3) The Value Trap Fallacy
Source: (Undervalued Japan)
A value trap is when an investor observes cheap fundamentals and believes they are getting an incredible discount with a suitable margin of safety when they are instead falling victim to the trap that never reverts to the mean. Companies trading in such cheap territories often do so for a reason, and the risk of a value trap is significant further devaluation or permanent capital impairment. It’s the worst nightmare of a value investor. The author of Undervalued Japan offers a refreshing perspective on what they call the “value trap misconception… trap”. Arguing that “permanently seeing “Value Traps” that are nonexistent is no less expensive”. They add that the “cost of missing out on outstanding opportunities will compound significantly over the long- run”. Some interesting food for thought.
If you find this interesting, you may also like this paper by Stephen Penman (2014) that covers similar ground.
“Bargain stocks do not exist in a vacuum. They are always surrounded by high doubt and great fear. It is the inflicting pain of the relentless stock price decline in combination with temporary operational issues that creates them. Seeing "Value Traps" that do not exist is a common error among value investors. In a strange habit they call out "Value Traps" in bargain stocks with temporary, albeit often prolonged, operational and stock price weakness, unable to envision that the underlying profit potentials are often largely unimpaired.”
4) Bearish or Bullish, That is the Question
Source: (Miller Value Partners)
Tired of reading doom porn? You might like this note from Miller Value Partners. As I write this, the S&P 500 is ~15% above the low it marked in October ‘22 after a 25% drawdown that welcomed a new bear market. The Nasdaq composite is not far behind. It appears to be that most investors are currently in one of two camps. Those who think we are in the return to normal phase, ready to fall off a cliff; and those who think we are somewhere between despair and return to the mean; ready to kick off a new bull market sometime soon.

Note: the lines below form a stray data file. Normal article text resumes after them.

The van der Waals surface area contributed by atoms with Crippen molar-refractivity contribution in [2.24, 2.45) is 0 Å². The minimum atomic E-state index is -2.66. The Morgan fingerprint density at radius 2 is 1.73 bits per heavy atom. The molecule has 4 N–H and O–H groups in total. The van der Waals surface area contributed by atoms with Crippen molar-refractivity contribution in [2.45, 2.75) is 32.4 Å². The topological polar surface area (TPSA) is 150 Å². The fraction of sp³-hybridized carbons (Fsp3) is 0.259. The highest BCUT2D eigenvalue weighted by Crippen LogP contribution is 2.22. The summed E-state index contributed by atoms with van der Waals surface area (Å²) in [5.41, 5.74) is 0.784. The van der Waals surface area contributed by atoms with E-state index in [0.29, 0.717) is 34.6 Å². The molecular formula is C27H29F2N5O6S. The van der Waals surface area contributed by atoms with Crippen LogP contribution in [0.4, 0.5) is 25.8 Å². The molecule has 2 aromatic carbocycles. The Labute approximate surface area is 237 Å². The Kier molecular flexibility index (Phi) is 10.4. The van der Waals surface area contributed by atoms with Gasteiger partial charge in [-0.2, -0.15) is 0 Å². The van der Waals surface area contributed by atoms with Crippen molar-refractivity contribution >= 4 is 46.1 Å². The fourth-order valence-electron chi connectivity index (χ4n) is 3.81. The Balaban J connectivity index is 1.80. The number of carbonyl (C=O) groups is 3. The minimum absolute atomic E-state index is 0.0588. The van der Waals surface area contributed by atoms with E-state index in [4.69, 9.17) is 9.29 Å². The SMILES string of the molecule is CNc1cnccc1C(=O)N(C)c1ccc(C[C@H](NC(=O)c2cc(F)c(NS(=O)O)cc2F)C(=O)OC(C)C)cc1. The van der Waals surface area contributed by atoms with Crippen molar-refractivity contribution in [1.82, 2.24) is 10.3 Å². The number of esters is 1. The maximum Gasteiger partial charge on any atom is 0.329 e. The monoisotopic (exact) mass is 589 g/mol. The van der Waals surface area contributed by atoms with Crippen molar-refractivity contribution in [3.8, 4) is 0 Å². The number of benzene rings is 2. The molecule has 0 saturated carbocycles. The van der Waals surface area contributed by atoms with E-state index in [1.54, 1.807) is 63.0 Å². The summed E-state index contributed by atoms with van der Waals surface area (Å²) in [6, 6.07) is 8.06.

There is still a great deal of uncertainty as far as the macro is concerned, yet this week we saw over 517,000 new jobs (vs the expected 188,000) and unemployment (3.4%) so low it’s not touched this level since late 1968. With the market being a leading indicator, I suspect it now has more faith that Powell can pull off a soft landing. I, personally, haven’t any idea about all of that.
MVP point to a range of evidence that suggests even if we do get a recession, the forward returns from now may not be so bad.
“Birinyi argues there is reason to believe that we are already in a recession based on the broad market declines of last year. Following periods where the market experienced both a bear market and a recession, forward annualized returns averaged 47%, 20% and 18% on a 1-yr, 3-yr, and 5-yr basis.”
This is definitely an article that will feed into your biases if you believe the fears of bears are looking overexaggerated, so take it with a healthy pinch of salt.
“No one can predict the future, but we know the market goes up 73% of 1-year periods, 84% of 3-year periods, 87% of 5-year periods and 93% of 10-year periods. There is always the possibility that we experience another pullback, but history tells us there’s reason for optimism and many smart observers see signs the worst is past. As Sir John Templeton says, “bull markets are born on pessimism, grow on skepticism, mature on optimism and die on euphoria.”
5) What I Learned From Michael Burry's Value Investor Club Write-ups
Source: (MacroOps Musings)
Unbeknownst to me, Michael Burry shared a series of write-ups (here) between 2000 and 2002 on Value Investor’s Club (VIC). In typical Burry style, each is short and to the point, concluding with a brief synopsis of the catalyst. The folks over at MacroOps Musings wrote a great article summarising the overlapping themes of the stock pitches. The TLDR is that Burry liked absolute valuation, downside protection, small and illiquid companies, low share counts, and no restrictions for where he hunted.
These write-ups also got me thinking. I saw this (below) exchange the other day and had actually typed out something longer for the introduction to this Market Talk but deleted it. On one hand, it boils down to a misaligned audience and a lack of nuance; I don’t imagine that professionals are the target audience of these write-ups. A retail investor with a full-time job and little time to do their own research might like a side order of storytelling with their numbers. In the same way that cooking content for beginners is of no use to a Michelin-star chef; it’s useful to someone. But I rarely see professional chefs mocking those who are less experienced as often as you’ll find on Twitter.